Parakeet Lifespan: How Long Do Parakeets Live on Average?

Parakeet lifespan how long do Parakeets live on average

As hard as it is to accept, our pets will not live to see us grow old. Whether you have a dog, cat, or a bird as a pet, you might already want to know how long they’re going to live.

If you happen to own a parakeet or a budgie, you’re probably curious about their lifespan, too.

Parakeets are small to medium-sized birds that originated in Australia. These Parrot species live for around 6 to 14 years in captivity. With proper care and nutrition, parakeets can even live for 20 years. In the wild, they are expected to live anywhere between 25 and 30 years.

This guide will answer everything about parakeet lifespan and tips for keeping these pet birds healthy until their final years. Let’s get straight into the answers you need!

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How Long Do Parakeets Live in Captivity? (Life Expectancy for Each Parakeet Species)

Parakeets live shorter in captivity than in the wild. It may sound ironic, but this is often the case for these birds.

They live for around 6 to 14 years on average when held captive or taken in by private owners. Healthier birds live for 20 years or even more.

A parakeet’s lifespan will always depend on several factors, including their food intake, quality of diet, and amount of exercise. It also varies depending on their species which are listed below:

Budgerigar (5 – 8 years)

Budgerigar lifespan

Budgerigar or budgies are small, long-tailed parakeets that mostly eat seeds. They are more commonly found in bright yellow and green colors, but they can also come in a beautiful light blue-green color like the birds in the photo. They typically live around 5 to 8 years in captivity.

Monk Parakeet (15 – 20 years)

Monk Parakeet lifespan

Monk Parakeets, also known as Quaker Parrots, are bright green birds with a distinct gray chest and a yellowish-green abdomen.

They are the only known parrot species that build their nest using sticks. When held captive, these lovely birds live for about 15 to 20 years.

Plain Parakeet (18 – 20 years)

Plain Parakeet lifespan

Plain Parakeets are small birds with uniformly green feathers and long pointed tails. They are primarily yellowish-green and are found in the tropical forests of South Brazil.

Despite their name, these birds bear a unique charm. When given proper care and attention, they can live anywhere between 18 and 20 years old.

Grass Parakeet (10 years)

Grass Parakeet (Bourke's parrot) lifespan

Grass Parakeets or Grasskeets are another species of Parrots with a range of different colors. These subspecies are also called Bourke’s Parakeet. They have a lifespan of around 10 years.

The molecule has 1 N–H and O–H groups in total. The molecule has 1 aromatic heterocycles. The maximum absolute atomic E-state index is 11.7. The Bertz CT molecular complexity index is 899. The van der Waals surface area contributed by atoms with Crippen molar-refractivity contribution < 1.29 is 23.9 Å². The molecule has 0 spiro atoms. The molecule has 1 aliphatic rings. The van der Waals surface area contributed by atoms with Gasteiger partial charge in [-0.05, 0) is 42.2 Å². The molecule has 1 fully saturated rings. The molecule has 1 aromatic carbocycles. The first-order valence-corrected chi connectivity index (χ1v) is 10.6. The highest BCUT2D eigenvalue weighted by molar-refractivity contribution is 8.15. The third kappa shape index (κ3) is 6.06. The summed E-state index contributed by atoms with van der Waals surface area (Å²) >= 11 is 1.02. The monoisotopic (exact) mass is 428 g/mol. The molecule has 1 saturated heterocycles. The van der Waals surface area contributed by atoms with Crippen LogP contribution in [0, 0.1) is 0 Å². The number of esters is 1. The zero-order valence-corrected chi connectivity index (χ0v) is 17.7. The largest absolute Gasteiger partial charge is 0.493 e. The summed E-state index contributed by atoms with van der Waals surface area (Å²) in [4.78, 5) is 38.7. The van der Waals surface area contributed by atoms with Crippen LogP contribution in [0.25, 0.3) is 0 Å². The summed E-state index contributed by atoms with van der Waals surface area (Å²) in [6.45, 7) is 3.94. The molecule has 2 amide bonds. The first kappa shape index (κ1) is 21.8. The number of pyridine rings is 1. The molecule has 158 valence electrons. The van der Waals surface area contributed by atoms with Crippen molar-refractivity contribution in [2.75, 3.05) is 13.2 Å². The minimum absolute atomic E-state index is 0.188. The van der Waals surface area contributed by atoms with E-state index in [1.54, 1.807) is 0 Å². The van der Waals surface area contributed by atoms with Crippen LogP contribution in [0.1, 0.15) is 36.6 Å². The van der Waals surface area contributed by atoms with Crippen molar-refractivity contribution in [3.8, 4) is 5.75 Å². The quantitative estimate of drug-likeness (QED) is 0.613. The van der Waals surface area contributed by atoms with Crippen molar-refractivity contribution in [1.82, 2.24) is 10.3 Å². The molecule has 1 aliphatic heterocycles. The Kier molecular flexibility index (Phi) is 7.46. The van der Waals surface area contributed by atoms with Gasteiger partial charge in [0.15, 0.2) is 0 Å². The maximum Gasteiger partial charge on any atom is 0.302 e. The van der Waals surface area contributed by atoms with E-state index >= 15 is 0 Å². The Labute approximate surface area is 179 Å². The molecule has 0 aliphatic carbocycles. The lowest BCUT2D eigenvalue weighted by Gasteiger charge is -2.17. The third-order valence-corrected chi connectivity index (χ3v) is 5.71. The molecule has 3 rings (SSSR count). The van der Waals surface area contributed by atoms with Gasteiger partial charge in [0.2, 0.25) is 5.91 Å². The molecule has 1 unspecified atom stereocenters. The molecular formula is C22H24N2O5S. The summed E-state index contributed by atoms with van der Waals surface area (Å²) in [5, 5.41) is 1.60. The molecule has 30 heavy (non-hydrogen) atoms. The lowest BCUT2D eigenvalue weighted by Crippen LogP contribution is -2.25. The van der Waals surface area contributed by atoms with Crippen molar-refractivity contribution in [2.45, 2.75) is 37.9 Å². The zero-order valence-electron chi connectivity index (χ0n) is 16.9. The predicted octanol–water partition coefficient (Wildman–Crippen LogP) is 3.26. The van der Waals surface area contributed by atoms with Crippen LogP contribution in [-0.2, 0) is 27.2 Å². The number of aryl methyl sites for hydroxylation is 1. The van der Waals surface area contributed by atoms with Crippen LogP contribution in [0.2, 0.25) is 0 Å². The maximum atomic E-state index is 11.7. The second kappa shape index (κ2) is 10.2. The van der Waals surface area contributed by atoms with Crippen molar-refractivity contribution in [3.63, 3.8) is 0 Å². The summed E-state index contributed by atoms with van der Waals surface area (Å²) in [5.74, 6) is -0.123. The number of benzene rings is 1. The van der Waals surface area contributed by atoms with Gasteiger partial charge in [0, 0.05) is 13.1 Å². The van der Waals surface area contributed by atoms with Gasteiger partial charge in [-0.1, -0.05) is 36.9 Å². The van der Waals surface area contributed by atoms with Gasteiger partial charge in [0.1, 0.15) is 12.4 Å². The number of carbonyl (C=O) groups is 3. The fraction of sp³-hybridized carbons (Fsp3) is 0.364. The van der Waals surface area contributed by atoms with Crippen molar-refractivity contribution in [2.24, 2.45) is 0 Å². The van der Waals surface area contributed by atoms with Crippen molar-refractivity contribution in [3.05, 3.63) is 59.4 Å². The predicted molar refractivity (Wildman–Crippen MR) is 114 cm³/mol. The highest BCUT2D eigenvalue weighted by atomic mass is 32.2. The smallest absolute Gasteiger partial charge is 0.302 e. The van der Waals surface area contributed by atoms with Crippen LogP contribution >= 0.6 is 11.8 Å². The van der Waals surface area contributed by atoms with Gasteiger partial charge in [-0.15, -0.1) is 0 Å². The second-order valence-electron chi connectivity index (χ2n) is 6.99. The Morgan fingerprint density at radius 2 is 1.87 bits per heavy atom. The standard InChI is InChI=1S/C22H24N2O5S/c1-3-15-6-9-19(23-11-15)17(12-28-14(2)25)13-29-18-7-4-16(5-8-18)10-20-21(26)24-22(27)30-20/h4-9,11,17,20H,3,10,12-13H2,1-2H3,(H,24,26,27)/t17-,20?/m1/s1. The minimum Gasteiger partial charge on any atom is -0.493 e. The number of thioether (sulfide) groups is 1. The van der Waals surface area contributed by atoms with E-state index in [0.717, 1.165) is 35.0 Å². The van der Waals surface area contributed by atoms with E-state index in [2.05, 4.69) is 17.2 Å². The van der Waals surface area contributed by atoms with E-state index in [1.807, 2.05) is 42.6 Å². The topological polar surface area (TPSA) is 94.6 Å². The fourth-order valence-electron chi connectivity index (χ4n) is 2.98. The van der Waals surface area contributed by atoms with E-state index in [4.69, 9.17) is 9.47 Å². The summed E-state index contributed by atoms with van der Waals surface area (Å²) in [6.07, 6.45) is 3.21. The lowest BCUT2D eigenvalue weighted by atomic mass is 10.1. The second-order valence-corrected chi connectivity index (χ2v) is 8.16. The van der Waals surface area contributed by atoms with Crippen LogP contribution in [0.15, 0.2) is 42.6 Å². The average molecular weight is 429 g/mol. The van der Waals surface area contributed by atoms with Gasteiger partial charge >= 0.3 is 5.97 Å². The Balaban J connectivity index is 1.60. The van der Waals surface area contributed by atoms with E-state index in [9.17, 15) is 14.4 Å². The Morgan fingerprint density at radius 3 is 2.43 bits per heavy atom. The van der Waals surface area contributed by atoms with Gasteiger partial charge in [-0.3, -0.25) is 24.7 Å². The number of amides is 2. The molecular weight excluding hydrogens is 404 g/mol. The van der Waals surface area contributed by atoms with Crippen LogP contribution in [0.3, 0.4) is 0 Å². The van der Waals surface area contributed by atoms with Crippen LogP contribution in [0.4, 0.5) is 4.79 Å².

Barred Parakeet (10 years)

Barred Parakeet (Lineolated Parakeet) lifespan

The adorable birds shown above are called Barred Parakeets or the Lineolated Parakeets. Linnies, their short name, are known as one of the most gentle and quiet members of the Parrot family.

They love to walk and play in the water as much as they love flying. Like Grasskeets, their life expectancy is around ten years.

Mustache Parakeet (20 – 25 years)

Mustache Parakeet lifespan

At first glance, you might already know why these birds are named Mustache Parakeet. Their so-called mustache is actually a band of black feathers above its beak.

They are also known for the patch of red feathers on their chest, which is why they are also called red-breasted parakeets. Their lifespan ranges from 20 to 25 years.

Rose-Ringed Parakeet (25 – 30 years)

Rose-Ringed Parakeet lifespan

Rose-ringed parakeets or ring-necked parakeets are medium-sized Parrots known for their vibrant green feathers and black ring of feathers around its neck. They usually live for a long time which is around 25 to 30 years.

Green-Cheeked Parakeet (10 years)

Green-Cheeked Parakeet lifespan

The green-cheeked parakeet is a mischievous and playful bird that is one of the most colorful variants of the species. They are mainly green with blue and green wings and a long maroon tail.

Their crown can be brown, black, or gray in color. These mesmerizing birds live for around ten years. 

Golden Parakeet (20 – 25 years)

Golden Parakeet lifespan

Golden Parakeets are mostly found in the Amazon rainforest. Their bright yellow appearance and green-feathered wings are enough to attract anyone.

They are considered vulnerable species by the International Union for Conservation of Nature (IUCN). In captivity, they can live for 20 to 25 years.

Wild Parakeet Lifespan: How Long Do Parakeets Live in the Wild?

Wild parakeets are known to live longer than those in captivity. Their average lifespan is around 25 to 30 years. In the wild, they have healthier lifestyles since they are out flying all day searching for food and water.

Some may argue that wild budgerigars are more likely to die early due to predators.

This claim can be disproved by the fact that these birds travel in flocks which consist of around 20,000 to 30,000 birds. With this number, they are less likely to be attacked by larger birds.

Life Expectancy of Parakeets vs. Other Birds: Do Parakeets Live Longer Than Other Birds?